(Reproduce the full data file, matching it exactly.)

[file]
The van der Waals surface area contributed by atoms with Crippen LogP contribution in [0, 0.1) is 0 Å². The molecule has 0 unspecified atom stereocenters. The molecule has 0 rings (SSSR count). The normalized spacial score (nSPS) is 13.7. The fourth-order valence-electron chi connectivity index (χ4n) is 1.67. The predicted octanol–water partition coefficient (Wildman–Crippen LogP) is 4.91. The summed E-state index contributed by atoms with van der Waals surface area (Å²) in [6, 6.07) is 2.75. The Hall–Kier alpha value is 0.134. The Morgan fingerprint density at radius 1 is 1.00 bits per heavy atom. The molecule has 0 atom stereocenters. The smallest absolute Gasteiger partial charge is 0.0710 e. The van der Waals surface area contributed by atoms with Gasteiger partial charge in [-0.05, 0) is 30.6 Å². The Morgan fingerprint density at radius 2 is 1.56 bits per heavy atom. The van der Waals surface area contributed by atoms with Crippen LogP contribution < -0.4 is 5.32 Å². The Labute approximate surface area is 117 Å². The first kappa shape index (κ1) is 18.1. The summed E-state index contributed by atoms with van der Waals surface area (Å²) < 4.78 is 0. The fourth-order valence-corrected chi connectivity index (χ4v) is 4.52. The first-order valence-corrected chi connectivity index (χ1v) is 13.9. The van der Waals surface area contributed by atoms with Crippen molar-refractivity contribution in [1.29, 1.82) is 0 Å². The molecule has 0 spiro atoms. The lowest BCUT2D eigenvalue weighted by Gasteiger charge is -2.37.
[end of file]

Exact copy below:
The van der Waals surface area contributed by atoms with Crippen LogP contribution in [0, 0.1) is 0 Å². The molecule has 0 unspecified atom stereocenters. The molecule has 0 rings (SSSR count). The normalized spacial score (nSPS) is 13.7. The fourth-order valence-electron chi connectivity index (χ4n) is 1.67. The predicted octanol–water partition coefficient (Wildman–Crippen LogP) is 4.91. The summed E-state index contributed by atoms with van der Waals surface area (Å²) in [6, 6.07) is 2.75. The Hall–Kier alpha value is 0.134. The Morgan fingerprint density at radius 1 is 1.00 bits per heavy atom. The molecule has 0 atom stereocenters. The smallest absolute Gasteiger partial charge is 0.0710 e. The van der Waals surface area contributed by atoms with Gasteiger partial charge in [-0.05, 0) is 30.6 Å². The Morgan fingerprint density at radius 2 is 1.56 bits per heavy atom. The van der Waals surface area contributed by atoms with Crippen LogP contribution < -0.4 is 5.32 Å². The Labute approximate surface area is 117 Å². The first kappa shape index (κ1) is 18.1. The summed E-state index contributed by atoms with van der Waals surface area (Å²) < 4.78 is 0. The fourth-order valence-corrected chi connectivity index (χ4v) is 4.52. The first-order valence-corrected chi connectivity index (χ1v) is 13.9. The van der Waals surface area contributed by atoms with Crippen molar-refractivity contribution in [1.29, 1.82) is 0 Å². The molecule has 0 spiro atoms. The lowest BCUT2D eigenvalue weighted by Gasteiger charge is -2.37.